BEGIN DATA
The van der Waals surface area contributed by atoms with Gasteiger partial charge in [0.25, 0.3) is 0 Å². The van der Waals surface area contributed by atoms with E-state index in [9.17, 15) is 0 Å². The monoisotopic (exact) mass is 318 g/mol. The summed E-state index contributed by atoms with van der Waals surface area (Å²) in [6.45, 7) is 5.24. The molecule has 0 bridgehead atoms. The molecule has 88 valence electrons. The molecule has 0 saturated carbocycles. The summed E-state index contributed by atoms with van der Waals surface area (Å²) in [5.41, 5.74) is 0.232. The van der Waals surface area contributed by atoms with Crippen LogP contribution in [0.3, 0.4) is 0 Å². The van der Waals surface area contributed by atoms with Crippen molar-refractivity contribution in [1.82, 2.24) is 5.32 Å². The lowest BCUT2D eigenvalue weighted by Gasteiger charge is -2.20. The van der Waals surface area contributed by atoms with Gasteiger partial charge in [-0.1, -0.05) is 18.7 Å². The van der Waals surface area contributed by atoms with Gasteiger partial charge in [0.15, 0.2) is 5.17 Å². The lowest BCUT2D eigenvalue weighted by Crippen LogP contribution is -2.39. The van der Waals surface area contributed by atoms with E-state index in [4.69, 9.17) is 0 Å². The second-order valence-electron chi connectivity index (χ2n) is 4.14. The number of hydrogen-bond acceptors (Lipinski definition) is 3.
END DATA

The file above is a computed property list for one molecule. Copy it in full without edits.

The van der Waals surface area contributed by atoms with Gasteiger partial charge in [0.25, 0.3) is 0 Å². The van der Waals surface area contributed by atoms with E-state index in [9.17, 15) is 0 Å². The monoisotopic (exact) mass is 318 g/mol. The summed E-state index contributed by atoms with van der Waals surface area (Å²) in [6.45, 7) is 5.24. The molecule has 0 bridgehead atoms. The molecule has 88 valence electrons. The molecule has 0 saturated carbocycles. The summed E-state index contributed by atoms with van der Waals surface area (Å²) in [5.41, 5.74) is 0.232. The van der Waals surface area contributed by atoms with Crippen LogP contribution in [0.3, 0.4) is 0 Å². The van der Waals surface area contributed by atoms with Crippen molar-refractivity contribution in [1.82, 2.24) is 5.32 Å². The lowest BCUT2D eigenvalue weighted by Gasteiger charge is -2.20. The van der Waals surface area contributed by atoms with Gasteiger partial charge in [-0.1, -0.05) is 18.7 Å². The van der Waals surface area contributed by atoms with Gasteiger partial charge in [0.15, 0.2) is 5.17 Å². The lowest BCUT2D eigenvalue weighted by Crippen LogP contribution is -2.39. The van der Waals surface area contributed by atoms with E-state index in [4.69, 9.17) is 0 Å². The second-order valence-electron chi connectivity index (χ2n) is 4.14. The number of hydrogen-bond acceptors (Lipinski definition) is 3.